On the one hand they are quick to warn that God is ready to return and wreak his vengeance on all sinners, engulfing the world in flaming destruction.
But that fiery end can't come in the form of "global temperature change" because that is merely a liberal hoax.

I replied:

I suppose any things can be connected in some way, but it's hard for me to connect Global Warming with a Biblical fiery end.

I think a belief in man-caused Global Warming is a belief system, a religion, not a science, because there have been many previous periods of global warming, the interglacial periods, and none were caused by man. Why we feel compelled now to take credit for it and turn over control of our lives and economies to governments defies logic.

The Earth itself tells its story, and it is clear and unambiguous. Any reasonable person standing next to an archeologist explaining the evidence of the Medieval Warm Period can never believe in the hysteria fanned by Al Gore and his "consensus-based" scientists.

Coolerhead responded:

Sure, but the world didn't end in those previous periods of "global temperature change."
It is possible and perhaps likely that civilization will end from burning up, whether from greenhouse gasses (which is what the "consensus" scientists have been talking about for decades and currently warn is ominously spiking), or by solar combustion, or nuclear war, etc.
Whatever the manner, it is typical for religious zealots to ascribe disasters to acts of God punishing sinners. If, in 40 years, the Republican position maintains its predominance and the dire predictions (sic) do come about, I fully expect non-Republicans to be blamed for incurring God's wrath.
However, at present, this is a political issue, and the reality of it can be dismissed without consequence. After all, this is not our problem, but that of our children and
their children. It is the Republican thing to do to dismiss and ignore it because it can be plausibly denied.
Like the Iraq War, the only significant block of people who don't hold the majority position are partisan Republicans. I don't mean the position that Global Warming is true, but that it MIGHT be true.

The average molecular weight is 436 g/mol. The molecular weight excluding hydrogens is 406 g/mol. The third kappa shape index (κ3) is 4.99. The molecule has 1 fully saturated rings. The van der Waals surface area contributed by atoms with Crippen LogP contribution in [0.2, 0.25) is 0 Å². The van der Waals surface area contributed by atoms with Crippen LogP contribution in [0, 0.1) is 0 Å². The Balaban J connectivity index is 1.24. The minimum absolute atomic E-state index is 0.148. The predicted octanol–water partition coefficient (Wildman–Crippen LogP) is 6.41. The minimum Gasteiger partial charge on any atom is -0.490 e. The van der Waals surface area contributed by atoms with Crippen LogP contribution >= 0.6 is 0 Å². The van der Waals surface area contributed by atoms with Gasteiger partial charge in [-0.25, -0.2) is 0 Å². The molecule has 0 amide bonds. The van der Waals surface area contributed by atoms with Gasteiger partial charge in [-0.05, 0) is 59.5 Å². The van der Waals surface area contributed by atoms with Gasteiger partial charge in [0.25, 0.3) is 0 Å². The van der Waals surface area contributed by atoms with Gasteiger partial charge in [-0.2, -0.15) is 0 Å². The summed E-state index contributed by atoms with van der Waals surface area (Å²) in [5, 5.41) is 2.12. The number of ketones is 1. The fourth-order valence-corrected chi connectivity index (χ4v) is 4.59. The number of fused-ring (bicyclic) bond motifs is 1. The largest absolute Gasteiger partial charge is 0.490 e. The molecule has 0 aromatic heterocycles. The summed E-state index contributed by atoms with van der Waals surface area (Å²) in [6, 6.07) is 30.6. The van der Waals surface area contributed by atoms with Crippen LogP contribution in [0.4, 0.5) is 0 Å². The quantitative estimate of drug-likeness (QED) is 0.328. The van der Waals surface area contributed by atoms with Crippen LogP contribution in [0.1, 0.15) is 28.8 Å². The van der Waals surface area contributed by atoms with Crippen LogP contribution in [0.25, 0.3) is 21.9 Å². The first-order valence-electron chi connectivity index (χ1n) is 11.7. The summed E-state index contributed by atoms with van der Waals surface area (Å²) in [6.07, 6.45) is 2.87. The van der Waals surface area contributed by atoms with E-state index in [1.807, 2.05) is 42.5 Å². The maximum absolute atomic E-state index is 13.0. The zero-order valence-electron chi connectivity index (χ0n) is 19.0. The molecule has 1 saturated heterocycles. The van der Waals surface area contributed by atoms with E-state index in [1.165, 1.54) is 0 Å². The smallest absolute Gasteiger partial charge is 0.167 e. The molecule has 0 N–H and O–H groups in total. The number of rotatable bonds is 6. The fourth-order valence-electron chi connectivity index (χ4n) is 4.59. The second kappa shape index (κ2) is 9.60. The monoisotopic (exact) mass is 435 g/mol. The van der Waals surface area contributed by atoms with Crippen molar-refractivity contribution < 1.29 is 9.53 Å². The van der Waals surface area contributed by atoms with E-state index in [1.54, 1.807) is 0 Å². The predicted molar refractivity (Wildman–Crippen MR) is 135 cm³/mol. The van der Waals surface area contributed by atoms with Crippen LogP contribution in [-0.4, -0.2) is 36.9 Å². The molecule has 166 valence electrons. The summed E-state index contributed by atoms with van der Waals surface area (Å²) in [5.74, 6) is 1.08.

Only partisan Republicans argue that THEY KNOW it is bogus, and they do so ONLY because that is their official party position. After all, the good of the Republican Party is equal to, if not more important than, the good of the country or the world.
If you are wrong, however, you have contributed to the end of civilization for the sake of your Party and its machine.

Time out. Before I post my reply to Coolerhead’s response, please note how he/she/it conveniently proves my point for me:

Sure, but the world didn't end in those previous periods of "global temperature change."

My point precisely. That’s why I don’t think the world will end this time either. Coolerhead is not very aware of irony. It reminds me of the remark Jack Nicholson is reputed to have made that his mother never understood the irony when she called him a “Son of a Bitch.”

My next response:

Republicans did not place the artifacts all across Europe and in tree rings and ice core samples that prove the world was once, and many times before, much warmer than it is today. One study I cite was done by Harvard Astrophysics, not ever considered to be a hotbed of Republicanism.

I'm an agnostic, so the only belief system I can claim is belief in what can be clearly and logically demonstrated to me. Man-caused global warming does not in any way meet that simple test.

The Left amazes me. It can be clearly and easily demonstrated and proven that Social Security will be bankrupt in a decade, yet the Left persists in pursuing their phantoms like global warming because that is the path to power and control over all aspects of individual lives and economic activity. Solving the Social Security disaster would require freeing it from government control, something the Left could never tolerate.

I kept hoping Coolerhead would respond to the challenge presented Global Warming enthusiasts by the Harvard study.